Oriana Fallaci: The Rhetoric of Freedom
Bloomsbury Academic, 01.10.1996 - 224 Seiten
Oriana Fallaci (b. 1930) is an awkward presence on Italian bookshelves, in world journalism and among feminists. This book, the first literary study of Fallaci, examines the implications of the storms and silences that she keeps rousing. A fully emancipated and successful woman in the man's world of political journalism, she has antagonised many feminists by her championship of motherhood and her idolization of heroic manhood. In journalism, her critics have felt that she has outraged the conventions of interviewing and reporting. As a novelist, she shatters the invisible diaphragm of literariness and is accused of betraying, or simply failing, literature.
This book focuses on Fallaci's direct engagement as a writer with major political and social issues such as women's liberation, Vietnam, Islamic fundamentalism and the space programme. A distinctive and controversial feature of her writing is the way in which she blurs the interface between reportage and fiction in an attempt to obliterate the gap that separates the word from the world.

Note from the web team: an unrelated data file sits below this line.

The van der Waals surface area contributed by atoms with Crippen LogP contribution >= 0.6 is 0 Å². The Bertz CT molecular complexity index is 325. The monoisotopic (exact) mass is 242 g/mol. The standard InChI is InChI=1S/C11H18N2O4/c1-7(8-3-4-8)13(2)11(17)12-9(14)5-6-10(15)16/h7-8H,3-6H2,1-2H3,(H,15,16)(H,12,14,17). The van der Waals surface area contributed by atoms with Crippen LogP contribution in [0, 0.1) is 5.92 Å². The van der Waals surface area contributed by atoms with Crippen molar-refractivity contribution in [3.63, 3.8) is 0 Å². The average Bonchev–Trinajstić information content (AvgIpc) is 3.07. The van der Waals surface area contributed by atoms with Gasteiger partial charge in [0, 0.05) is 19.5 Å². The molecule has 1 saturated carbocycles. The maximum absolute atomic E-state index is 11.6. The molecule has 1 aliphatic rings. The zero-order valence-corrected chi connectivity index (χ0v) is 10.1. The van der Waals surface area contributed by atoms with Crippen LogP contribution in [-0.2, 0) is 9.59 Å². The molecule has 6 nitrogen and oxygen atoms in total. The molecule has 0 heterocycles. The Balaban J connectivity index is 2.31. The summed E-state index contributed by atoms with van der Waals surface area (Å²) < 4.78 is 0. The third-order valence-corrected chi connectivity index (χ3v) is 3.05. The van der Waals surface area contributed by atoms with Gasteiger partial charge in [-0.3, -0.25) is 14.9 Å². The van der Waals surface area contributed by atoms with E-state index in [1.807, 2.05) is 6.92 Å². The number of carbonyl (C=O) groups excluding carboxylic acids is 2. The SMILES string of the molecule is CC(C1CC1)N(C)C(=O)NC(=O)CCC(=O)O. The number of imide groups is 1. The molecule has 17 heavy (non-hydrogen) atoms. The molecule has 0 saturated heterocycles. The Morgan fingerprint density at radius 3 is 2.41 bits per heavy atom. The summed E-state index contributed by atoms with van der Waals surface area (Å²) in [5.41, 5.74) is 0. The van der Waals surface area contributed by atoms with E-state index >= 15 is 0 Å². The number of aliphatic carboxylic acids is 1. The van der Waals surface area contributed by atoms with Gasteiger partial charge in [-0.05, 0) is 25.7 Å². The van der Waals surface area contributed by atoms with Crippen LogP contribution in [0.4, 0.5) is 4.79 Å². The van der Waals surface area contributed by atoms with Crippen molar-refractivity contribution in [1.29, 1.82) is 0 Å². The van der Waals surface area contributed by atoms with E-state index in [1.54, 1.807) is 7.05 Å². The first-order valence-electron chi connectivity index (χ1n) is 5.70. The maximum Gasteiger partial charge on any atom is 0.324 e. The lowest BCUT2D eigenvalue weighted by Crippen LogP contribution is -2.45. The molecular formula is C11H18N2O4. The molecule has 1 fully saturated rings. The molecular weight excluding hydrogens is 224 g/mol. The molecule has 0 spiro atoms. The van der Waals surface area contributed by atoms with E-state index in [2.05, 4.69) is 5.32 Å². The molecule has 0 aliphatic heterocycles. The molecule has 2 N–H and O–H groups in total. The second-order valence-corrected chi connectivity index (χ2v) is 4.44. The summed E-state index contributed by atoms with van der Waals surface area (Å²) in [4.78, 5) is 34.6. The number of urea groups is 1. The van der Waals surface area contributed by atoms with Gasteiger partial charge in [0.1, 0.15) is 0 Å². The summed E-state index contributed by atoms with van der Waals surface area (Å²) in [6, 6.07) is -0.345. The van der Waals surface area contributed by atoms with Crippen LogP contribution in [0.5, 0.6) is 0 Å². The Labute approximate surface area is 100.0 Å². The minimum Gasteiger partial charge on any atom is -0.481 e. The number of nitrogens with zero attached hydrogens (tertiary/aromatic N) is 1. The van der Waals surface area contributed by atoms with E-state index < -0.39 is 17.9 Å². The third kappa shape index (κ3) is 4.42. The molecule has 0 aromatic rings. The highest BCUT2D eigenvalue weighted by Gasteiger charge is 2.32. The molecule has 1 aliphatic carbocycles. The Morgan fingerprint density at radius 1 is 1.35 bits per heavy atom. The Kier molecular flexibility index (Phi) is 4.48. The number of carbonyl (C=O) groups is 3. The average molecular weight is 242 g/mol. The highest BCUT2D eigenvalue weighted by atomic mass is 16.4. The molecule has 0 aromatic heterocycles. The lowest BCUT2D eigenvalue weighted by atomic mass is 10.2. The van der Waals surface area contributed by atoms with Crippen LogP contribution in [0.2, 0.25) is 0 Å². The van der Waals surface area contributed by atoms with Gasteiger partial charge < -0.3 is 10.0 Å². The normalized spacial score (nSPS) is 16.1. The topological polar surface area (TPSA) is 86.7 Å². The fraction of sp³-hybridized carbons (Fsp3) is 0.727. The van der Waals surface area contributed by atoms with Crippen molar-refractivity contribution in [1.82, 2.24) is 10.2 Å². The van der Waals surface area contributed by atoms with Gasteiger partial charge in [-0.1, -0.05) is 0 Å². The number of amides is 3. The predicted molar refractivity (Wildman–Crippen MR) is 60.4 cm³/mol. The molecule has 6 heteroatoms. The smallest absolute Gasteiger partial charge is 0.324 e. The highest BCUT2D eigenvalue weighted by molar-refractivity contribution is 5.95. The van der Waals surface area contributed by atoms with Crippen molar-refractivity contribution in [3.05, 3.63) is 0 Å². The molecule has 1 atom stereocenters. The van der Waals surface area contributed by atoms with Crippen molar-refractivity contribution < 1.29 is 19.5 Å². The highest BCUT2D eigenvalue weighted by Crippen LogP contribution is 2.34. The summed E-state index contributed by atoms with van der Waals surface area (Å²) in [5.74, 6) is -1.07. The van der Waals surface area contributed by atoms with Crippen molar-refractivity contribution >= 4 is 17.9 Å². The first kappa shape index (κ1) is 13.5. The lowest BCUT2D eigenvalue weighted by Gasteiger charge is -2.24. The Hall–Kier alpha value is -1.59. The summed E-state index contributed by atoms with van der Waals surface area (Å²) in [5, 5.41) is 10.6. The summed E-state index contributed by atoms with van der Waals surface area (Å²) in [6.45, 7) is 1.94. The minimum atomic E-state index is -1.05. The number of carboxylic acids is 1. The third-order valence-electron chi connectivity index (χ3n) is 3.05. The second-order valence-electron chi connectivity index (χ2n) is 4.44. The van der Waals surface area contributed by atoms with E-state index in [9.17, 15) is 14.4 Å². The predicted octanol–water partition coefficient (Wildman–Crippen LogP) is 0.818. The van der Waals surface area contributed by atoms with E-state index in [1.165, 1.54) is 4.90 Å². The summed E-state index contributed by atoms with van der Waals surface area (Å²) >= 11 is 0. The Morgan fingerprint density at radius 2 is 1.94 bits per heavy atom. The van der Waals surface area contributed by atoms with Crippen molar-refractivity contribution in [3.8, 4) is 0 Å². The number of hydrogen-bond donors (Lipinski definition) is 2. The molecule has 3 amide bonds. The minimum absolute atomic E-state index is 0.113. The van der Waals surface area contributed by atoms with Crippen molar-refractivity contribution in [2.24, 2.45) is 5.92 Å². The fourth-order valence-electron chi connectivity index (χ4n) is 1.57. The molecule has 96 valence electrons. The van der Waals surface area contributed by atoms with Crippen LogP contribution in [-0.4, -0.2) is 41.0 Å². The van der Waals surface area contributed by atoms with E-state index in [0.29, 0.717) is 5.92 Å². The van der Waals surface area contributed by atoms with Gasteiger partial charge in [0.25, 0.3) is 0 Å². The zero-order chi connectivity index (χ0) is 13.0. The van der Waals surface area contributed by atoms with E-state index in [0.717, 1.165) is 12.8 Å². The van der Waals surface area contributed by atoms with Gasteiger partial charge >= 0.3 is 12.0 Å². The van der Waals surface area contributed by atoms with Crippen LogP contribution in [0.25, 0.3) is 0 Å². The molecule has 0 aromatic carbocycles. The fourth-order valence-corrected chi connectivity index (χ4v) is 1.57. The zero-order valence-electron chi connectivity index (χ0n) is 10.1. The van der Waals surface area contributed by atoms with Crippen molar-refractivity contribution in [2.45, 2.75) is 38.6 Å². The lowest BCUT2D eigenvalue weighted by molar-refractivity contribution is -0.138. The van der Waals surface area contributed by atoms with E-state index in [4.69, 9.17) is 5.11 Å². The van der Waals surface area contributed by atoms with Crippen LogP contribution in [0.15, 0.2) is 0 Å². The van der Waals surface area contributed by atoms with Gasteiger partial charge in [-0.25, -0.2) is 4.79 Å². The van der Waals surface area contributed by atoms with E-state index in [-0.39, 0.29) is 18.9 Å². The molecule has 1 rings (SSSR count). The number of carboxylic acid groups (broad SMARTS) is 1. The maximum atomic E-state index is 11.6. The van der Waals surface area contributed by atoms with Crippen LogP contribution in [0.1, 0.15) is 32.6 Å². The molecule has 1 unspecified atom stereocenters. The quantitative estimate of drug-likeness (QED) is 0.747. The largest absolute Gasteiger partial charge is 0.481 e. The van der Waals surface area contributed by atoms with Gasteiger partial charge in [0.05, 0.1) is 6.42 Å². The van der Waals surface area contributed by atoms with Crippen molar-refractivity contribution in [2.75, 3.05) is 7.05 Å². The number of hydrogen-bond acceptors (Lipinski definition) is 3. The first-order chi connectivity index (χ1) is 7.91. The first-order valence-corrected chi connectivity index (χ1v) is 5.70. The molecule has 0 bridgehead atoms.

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That the mother of Lettera has not in fact aborted her child makes little or no
difference. Johnson remarks that mothers who miscarry also feel guilty for the
loss, and she talks of "the indistinguishability between miscarriage and abortion"
62; 59)). Rosa (1982: 63-4) argues that a "sfumatura ultrapatetica" ("
hyperemotional overtone") invades Lettera and Un uomo, not merely involving,
but overwhelming the reader: for, whereas in Se il sole muore and Niente e cost
sia it was only ...
Some general considerations about literary style are called for before sampling
Fallaci's writing in Lettera. One of the demolition jobs attempted against Fallaci
on grounds of sub-literariness came in 1979 in the form of a newspaper review
Was andere dazu sagen - Rezension schreiben
Reality and Rhetoric
Reports from Other Worlds
sesso inutile viaggio
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